One Screen to Bind Them All

Fortunately for today’s students, many schools have taken the impressive step of integrating technology into the classroom in a comprehensive way. Once unheard of, the concept of a 1:1 device environment is quickly growing to be common. One benefit for educators is knowing all students are able to access material in the same manner, regardless of personal circumstance. It also allows cohesion with files and documents being compatible, rather than trying to find a common software system that works equally well on a hodgepodge of devices and computers. But what does this mean for the projector game? Does this make a central display obsolete, as each child focuses solely on the smaller screen below their noses? Hardly. For effective and engaging learning, collaboration is key.

While the ability to complete individual coursework and use digital materials on each student’s personal timeline is a big perk (no waiting for the whole class to reach the bottom of a page during read-along sessions) — these same devices can be morphed into projection projects through mirroring. This can be student led, a higher tech version of raising a hand and responding, or teacher-led as the educators keeps kids on their toes by randomly choosing a device to dial in and share work.

Group projects can also be enhanced as individual student sections of a presentation can be edited together before using the main projector to share the project with the class.  A recent study found frequent group activity in classrooms can lead to twenty percent higher development of social-emotional skills. Frequent contribution in the classroom through group activities also adds to a student’s sense of confidence. Using 1:1 devices and one central classroom screen marries the two aspects of learning for the best of both worlds.

Mirror Mirror on the…Wall?

While not all projectors are created to support wireless mirroring of multiple devices, many can be morphed into this handy mode of tech with the help of devices and apps once meant for home entertainment. While they might have been designed to help a larger audience enjoy slideshows, movies or video clips from your phone — or commercial-free movies from subscription services on non-smart TVs — these inexpensive devices can plug into most school projectors via HDMI or other inputs. Roku devices, Apple TV, Chromecast, Miracast and All Share Cast are a few options that can turn a basic projector into tech primed for classroom presentations.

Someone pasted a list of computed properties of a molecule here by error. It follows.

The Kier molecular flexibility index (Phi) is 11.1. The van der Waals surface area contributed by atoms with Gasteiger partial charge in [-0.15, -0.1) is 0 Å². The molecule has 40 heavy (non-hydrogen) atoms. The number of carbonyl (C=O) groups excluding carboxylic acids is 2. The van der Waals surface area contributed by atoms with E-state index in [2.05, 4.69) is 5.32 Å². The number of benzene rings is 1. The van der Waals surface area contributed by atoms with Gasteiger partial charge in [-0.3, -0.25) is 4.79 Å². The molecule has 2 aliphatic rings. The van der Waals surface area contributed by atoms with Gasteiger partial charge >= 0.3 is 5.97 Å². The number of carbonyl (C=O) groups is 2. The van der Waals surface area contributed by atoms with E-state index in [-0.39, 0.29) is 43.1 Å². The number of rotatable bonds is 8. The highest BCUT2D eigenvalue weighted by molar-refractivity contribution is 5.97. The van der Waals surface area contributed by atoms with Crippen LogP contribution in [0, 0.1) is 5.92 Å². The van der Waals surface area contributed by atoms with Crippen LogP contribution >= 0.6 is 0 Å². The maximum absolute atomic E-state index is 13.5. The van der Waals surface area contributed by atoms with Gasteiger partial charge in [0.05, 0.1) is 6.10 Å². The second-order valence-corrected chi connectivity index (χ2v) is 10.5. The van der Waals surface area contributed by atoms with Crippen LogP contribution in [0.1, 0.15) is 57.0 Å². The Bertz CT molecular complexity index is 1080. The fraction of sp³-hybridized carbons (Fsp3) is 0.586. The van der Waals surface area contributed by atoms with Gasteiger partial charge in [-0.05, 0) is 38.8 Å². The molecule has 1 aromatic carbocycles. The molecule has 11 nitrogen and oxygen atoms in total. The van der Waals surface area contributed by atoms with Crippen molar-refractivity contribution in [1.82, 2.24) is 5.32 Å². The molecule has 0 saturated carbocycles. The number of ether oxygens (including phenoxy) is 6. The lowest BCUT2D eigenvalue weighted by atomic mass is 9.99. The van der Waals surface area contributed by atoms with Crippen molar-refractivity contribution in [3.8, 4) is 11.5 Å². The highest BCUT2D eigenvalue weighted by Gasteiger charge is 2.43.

One important thing to remember when choosing for your classroom is compatibility.  Apple TV can mirror media from MacBooks, iPhones and iPads. Miracast works with Samsung and Android tech, but not Apple products. Chromecast offers a little more flexibility; allowing PCs, Macs, Androids and iOS to connect, but does so through the use of apps rather than direct mirroring. Roku can stream from many newer devices and offers access to educational viewing apps like PBS, History Channel, Discovery and more. One big plus for educators battling strict school WiFi restrictions that protect students from the distractions of social media, direct connecting through a teacher’s cell service can allow access to educational and appropriate material that might be inadvertently blocked.

Devices for All = Access for All

Another plus of displays with wireless mirroring is the ability to engage and include students who might otherwise have challenges in participating. A student who is physically unable to use her voice (making Google Slides a challenge) can beam the screen of her communication device to share her history presentation with the class. A student unable to hold a pencil can complete a team worksheet with his peers as they digitally annotate a scanned version together. A student with impaired mobility can connect his laptop to the projector to participate in a group activity without needing to physically stand at the board with his classmates. Device sharing can help create a truly inclusive classroom.

Sascha Zuger

Sascha has nearly two decades of experience as a freelance journalist writing for national magazines, including The Washington Post, LA Times, Christian Science Monitor, National Geographic Traveler, and others. She writes about education, travel and culinary topics.